Whole Foods warehouses seen as ideal turf for robots
When Amazon’s $13.7 billion bid to buy Whole Foods was announced, John Mackey, the grocer’s chief executive officer, addressed employees, gushing about Amazon’s technological innovation.
“We will be joining a company that’s visionary,” Mackey said, according to a transcript of the meeting. “I think we’re gonna get a lot of those innovations in our stores. I think we’re gonna see a lot of technology. I think you’re gonna see Whole Foods Market evolve in leaps and bounds.”
A major question about the acquisition is what Amazon’s technology will mean for those Whole Foods workers. Will it make their jobs obsolete?
Experts say the most immediate changes will likely be in warehouses that customers will never see. That suggests that the jobs that could be affected the earliest would be in the warehouses, where products from suppliers await transport to store shelves, said Gary Hawkins, CEO of the Center for Advancing Retail and Technology, a Los Angeles nonprofit that helps retailers and brands innovate. As Amazon looks to automate distribution, cashiers will be safe — for now.
Amazon sees automation as a key strategic advantage in its overall grocery strategy, according to company documents reviewed by Bloomberg News before the Whole Foods acquisition was announced.
Whole Foods has 11 distribution centers specializing in perishable foods that serve its stores. It also has seafood processing plants, kitchens and bakeries that supply prepared food to each location. Those are the places where Amazon could initially focus, according to experts.
Adding robots to warehouses hasn’t dented Amazon’s hiring. The company had 351,000 employees at the end of March, up 43 percent from a year earlier. CEO Jeff Bezos in January pledged to hire 100,000 more workers over the next 18 months, coinciding with pressure from President Donald Trump on U.S. companies to create jobs.
Amazon has not had the fresh food sales volume to justify big investment in refrigerated warehouses. Whole Foods gives them an incentive to reinvent how groceries get to consumers’ stores and doorsteps.
Brittain Ladd, a supply chain consultant who spent two years working on Amazon’s grocery push, said Amazon may be considering building a network of automated warehouses designed for the grocery business. These would likely be 1 million square feet — large enough to serve Whole Foods and Amazon’s various other grocery initiatives like Amazon Fresh and Prime Pantry — and would utilize robots and automation to reduce labor costs, he said.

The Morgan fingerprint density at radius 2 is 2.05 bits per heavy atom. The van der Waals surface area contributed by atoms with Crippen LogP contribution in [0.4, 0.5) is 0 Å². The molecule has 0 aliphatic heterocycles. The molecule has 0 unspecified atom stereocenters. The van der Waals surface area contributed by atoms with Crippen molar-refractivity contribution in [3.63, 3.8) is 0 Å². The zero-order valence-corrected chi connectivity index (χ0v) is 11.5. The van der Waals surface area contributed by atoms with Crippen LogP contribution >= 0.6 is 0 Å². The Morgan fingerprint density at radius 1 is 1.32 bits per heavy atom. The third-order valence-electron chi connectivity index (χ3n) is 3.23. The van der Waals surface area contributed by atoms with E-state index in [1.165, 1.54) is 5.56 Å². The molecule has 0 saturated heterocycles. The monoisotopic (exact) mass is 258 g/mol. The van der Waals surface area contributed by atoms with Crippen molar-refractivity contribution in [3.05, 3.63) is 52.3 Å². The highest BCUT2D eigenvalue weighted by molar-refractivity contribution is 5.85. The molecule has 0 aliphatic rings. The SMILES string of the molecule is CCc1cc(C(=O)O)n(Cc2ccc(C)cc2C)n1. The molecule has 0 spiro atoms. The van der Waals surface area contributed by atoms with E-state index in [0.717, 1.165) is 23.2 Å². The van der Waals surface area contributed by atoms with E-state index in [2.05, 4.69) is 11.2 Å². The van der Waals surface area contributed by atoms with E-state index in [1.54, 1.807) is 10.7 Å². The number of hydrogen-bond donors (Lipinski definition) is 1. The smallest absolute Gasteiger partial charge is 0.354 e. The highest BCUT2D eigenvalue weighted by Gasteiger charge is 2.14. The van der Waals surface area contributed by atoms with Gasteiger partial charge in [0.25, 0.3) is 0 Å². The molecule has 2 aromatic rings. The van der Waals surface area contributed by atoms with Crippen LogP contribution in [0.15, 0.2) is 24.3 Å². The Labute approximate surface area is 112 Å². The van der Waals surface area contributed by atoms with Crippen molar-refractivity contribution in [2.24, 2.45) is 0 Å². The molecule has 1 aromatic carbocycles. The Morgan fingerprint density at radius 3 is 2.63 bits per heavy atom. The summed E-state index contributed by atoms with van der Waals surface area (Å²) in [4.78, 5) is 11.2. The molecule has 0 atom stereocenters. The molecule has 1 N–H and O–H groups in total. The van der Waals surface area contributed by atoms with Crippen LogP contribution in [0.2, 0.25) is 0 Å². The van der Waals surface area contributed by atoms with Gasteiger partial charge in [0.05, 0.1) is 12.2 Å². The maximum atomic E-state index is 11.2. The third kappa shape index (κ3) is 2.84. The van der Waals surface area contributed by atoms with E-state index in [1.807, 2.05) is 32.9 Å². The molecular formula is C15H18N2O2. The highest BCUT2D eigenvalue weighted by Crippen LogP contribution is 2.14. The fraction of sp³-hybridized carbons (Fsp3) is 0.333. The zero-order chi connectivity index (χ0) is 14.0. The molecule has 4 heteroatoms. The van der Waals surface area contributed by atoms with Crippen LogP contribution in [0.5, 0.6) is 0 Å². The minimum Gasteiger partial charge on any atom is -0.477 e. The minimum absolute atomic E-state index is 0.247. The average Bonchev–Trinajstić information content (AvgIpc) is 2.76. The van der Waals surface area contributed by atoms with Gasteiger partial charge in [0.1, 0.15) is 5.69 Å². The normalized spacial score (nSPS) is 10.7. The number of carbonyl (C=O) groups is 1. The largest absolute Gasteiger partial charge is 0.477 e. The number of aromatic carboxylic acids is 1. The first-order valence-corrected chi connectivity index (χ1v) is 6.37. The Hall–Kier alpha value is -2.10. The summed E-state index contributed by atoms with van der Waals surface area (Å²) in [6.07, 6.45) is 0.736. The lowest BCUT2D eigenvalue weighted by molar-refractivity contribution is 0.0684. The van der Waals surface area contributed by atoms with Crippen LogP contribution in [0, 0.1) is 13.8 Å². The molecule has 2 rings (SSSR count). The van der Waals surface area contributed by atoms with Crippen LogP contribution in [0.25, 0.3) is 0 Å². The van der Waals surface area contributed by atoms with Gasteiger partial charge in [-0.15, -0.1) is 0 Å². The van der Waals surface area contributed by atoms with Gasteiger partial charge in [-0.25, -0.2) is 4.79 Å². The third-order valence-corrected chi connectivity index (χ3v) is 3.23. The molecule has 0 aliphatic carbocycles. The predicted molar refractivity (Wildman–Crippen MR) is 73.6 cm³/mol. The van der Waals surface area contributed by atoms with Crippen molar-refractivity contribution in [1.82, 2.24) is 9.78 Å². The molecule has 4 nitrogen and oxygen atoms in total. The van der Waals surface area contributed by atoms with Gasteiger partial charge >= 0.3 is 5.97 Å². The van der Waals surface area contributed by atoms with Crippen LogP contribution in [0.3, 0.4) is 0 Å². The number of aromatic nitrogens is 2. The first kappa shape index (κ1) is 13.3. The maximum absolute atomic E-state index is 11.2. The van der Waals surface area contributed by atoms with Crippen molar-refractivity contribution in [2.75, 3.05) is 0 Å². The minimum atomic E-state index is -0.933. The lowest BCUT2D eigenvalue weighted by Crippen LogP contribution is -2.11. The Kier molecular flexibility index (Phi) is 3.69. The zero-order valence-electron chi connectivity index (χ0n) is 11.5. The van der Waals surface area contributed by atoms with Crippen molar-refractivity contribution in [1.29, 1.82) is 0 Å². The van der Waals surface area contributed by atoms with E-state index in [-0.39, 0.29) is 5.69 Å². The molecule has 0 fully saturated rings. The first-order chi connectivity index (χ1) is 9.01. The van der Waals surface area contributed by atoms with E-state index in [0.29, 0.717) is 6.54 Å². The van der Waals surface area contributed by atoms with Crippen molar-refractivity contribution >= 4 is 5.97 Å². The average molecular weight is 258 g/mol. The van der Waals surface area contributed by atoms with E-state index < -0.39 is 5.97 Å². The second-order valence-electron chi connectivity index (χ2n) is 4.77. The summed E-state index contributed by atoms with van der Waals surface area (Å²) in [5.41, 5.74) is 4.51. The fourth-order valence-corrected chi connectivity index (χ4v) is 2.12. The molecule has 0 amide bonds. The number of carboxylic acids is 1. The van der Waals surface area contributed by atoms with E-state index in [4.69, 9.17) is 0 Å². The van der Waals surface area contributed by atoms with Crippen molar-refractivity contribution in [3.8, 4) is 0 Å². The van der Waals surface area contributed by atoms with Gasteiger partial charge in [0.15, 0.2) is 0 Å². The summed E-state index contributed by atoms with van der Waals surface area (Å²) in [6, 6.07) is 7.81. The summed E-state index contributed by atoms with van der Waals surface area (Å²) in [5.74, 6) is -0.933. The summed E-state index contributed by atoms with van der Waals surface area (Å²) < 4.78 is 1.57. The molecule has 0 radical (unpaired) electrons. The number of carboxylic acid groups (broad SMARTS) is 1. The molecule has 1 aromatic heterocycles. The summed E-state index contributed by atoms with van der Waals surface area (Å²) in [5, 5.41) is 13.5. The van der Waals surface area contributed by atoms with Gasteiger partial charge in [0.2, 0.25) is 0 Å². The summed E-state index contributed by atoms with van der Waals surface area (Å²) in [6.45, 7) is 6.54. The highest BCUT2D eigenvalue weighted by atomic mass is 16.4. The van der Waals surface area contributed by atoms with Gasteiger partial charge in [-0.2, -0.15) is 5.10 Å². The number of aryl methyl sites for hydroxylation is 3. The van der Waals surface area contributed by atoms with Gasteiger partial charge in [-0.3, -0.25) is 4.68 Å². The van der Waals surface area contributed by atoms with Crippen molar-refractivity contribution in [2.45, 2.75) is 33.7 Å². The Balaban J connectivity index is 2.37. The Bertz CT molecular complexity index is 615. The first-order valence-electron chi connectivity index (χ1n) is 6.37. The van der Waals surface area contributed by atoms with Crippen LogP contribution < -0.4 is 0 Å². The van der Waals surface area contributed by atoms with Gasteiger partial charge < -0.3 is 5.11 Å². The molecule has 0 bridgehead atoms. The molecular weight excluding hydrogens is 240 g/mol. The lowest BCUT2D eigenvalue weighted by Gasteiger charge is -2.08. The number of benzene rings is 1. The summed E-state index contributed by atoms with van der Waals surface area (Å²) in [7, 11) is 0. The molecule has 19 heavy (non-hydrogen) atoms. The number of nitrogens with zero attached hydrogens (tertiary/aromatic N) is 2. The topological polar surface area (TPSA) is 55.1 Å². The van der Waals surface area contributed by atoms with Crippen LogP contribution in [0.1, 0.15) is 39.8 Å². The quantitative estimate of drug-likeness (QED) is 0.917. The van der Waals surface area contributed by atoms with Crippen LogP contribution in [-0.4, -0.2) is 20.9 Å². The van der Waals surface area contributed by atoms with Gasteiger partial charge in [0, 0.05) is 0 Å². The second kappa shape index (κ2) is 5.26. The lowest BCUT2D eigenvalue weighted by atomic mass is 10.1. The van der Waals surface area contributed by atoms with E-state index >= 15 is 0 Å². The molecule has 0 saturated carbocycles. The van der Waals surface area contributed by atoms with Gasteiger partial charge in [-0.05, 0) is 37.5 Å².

“The goal will be to create as advanced a distribution capability as possible to provide customers with exceptional service and the freshest of fresh produce, vegetables, and meat,” Ladd said. “Amazon will win the battle against Wal-Mart by winning with fresh food.”
A big challenge for Amazon will be applying its logistics know-how regarding durable, long-lasting products like books, toys and tablets to delicate perishables like strawberries and steaks that have to be handled gingerly, stored at different temperatures and inspected frequently for signs of spoilage.
After automating warehouses, Amazon may introduce robots in the stores. But don’t expect them to replace cashiers immediately. The first ones will likely navigate aisles to check inventory and alert employees when items run low, said Austin Bohlig, an adviser at Loup Ventures, which invests in robotics startups.
“These robots can operate alongside people inside a store, but Amazon will want to make absolutely sure they are safe,” he said.
Amazon said it has no plans to introduce that technology to Whole Foods, though a person familiar with the matter said the company is considering eliminating cashiers as part of its long-term grocery strategy. The person asked not to be identified because he was not authorized to speak on private matters.
A worker at a Seattle Amazon Go store, currently open only to Amazon employees, is seen through an exterior window as he cuts up chicken earlier this year.